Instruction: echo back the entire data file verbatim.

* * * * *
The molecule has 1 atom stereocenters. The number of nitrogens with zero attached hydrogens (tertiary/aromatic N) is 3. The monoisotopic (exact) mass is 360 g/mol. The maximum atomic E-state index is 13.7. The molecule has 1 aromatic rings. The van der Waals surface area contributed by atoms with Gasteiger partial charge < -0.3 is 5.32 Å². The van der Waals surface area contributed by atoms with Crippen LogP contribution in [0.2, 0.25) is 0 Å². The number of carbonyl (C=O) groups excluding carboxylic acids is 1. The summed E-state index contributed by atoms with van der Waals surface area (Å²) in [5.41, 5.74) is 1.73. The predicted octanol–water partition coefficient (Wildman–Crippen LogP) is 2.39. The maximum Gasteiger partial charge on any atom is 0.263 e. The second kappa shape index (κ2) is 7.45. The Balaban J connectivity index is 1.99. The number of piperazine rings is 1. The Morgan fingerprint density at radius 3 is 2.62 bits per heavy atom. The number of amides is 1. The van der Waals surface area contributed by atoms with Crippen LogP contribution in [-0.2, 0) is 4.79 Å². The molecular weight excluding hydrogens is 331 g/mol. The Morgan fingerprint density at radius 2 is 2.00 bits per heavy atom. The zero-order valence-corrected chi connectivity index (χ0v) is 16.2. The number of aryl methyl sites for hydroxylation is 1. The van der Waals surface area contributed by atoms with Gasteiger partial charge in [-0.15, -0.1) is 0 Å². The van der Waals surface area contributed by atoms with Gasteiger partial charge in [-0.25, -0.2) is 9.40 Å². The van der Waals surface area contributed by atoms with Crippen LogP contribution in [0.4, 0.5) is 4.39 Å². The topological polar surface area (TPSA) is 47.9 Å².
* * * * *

The molecule has 1 atom stereocenters. The number of nitrogens with zero attached hydrogens (tertiary/aromatic N) is 3. The monoisotopic (exact) mass is 360 g/mol. The maximum atomic E-state index is 13.7. The molecule has 1 aromatic rings. The van der Waals surface area contributed by atoms with Gasteiger partial charge < -0.3 is 5.32 Å². The van der Waals surface area contributed by atoms with Crippen LogP contribution in [0.2, 0.25) is 0 Å². The number of carbonyl (C=O) groups excluding carboxylic acids is 1. The summed E-state index contributed by atoms with van der Waals surface area (Å²) in [5.41, 5.74) is 1.73. The predicted octanol–water partition coefficient (Wildman–Crippen LogP) is 2.39. The maximum Gasteiger partial charge on any atom is 0.263 e. The second kappa shape index (κ2) is 7.45. The Balaban J connectivity index is 1.99. The number of piperazine rings is 1. The Morgan fingerprint density at radius 3 is 2.62 bits per heavy atom. The number of amides is 1. The van der Waals surface area contributed by atoms with Crippen LogP contribution in [-0.2, 0) is 4.79 Å². The molecular weight excluding hydrogens is 331 g/mol. The Morgan fingerprint density at radius 2 is 2.00 bits per heavy atom. The zero-order valence-corrected chi connectivity index (χ0v) is 16.2. The number of aryl methyl sites for hydroxylation is 1. The van der Waals surface area contributed by atoms with Gasteiger partial charge in [-0.15, -0.1) is 0 Å². The van der Waals surface area contributed by atoms with Gasteiger partial charge in [-0.25, -0.2) is 9.40 Å². The van der Waals surface area contributed by atoms with Crippen LogP contribution in [0.4, 0.5) is 4.39 Å². The topological polar surface area (TPSA) is 47.9 Å².